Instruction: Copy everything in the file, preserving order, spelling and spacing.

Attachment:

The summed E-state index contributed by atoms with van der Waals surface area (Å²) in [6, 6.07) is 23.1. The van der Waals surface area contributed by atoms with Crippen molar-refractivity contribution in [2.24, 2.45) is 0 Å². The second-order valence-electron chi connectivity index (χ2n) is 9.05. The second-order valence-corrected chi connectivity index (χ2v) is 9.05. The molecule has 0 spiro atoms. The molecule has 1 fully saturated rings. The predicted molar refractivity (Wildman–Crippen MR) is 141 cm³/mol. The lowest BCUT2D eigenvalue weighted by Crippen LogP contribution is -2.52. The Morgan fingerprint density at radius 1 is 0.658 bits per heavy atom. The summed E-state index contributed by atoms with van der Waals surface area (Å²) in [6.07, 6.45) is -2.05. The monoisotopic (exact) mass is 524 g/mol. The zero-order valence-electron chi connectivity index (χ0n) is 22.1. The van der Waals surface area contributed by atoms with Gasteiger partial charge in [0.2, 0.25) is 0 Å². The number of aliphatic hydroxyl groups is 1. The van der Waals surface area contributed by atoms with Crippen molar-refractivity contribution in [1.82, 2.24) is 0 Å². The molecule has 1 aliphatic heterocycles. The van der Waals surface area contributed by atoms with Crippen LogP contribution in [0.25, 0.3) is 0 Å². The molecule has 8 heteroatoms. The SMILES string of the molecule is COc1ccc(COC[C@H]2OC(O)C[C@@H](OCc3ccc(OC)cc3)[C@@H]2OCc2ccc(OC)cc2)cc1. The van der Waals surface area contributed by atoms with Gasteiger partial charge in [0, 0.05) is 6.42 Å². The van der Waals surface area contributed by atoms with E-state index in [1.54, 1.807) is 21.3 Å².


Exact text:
The summed E-state index contributed by atoms with van der Waals surface area (Å²) in [6, 6.07) is 23.1. The van der Waals surface area contributed by atoms with Crippen molar-refractivity contribution in [2.24, 2.45) is 0 Å². The second-order valence-electron chi connectivity index (χ2n) is 9.05. The second-order valence-corrected chi connectivity index (χ2v) is 9.05. The molecule has 0 spiro atoms. The molecule has 1 fully saturated rings. The predicted molar refractivity (Wildman–Crippen MR) is 141 cm³/mol. The lowest BCUT2D eigenvalue weighted by Crippen LogP contribution is -2.52. The Morgan fingerprint density at radius 1 is 0.658 bits per heavy atom. The summed E-state index contributed by atoms with van der Waals surface area (Å²) in [6.07, 6.45) is -2.05. The monoisotopic (exact) mass is 524 g/mol. The zero-order valence-electron chi connectivity index (χ0n) is 22.1. The van der Waals surface area contributed by atoms with Gasteiger partial charge in [0.2, 0.25) is 0 Å². The number of aliphatic hydroxyl groups is 1. The van der Waals surface area contributed by atoms with Crippen molar-refractivity contribution in [1.82, 2.24) is 0 Å². The molecule has 1 aliphatic heterocycles. The van der Waals surface area contributed by atoms with Crippen LogP contribution in [0.25, 0.3) is 0 Å². The molecule has 8 heteroatoms. The SMILES string of the molecule is COc1ccc(COC[C@H]2OC(O)C[C@@H](OCc3ccc(OC)cc3)[C@@H]2OCc2ccc(OC)cc2)cc1. The van der Waals surface area contributed by atoms with Gasteiger partial charge in [0, 0.05) is 6.42 Å². The van der Waals surface area contributed by atoms with E-state index in [1.54, 1.807) is 21.3 Å².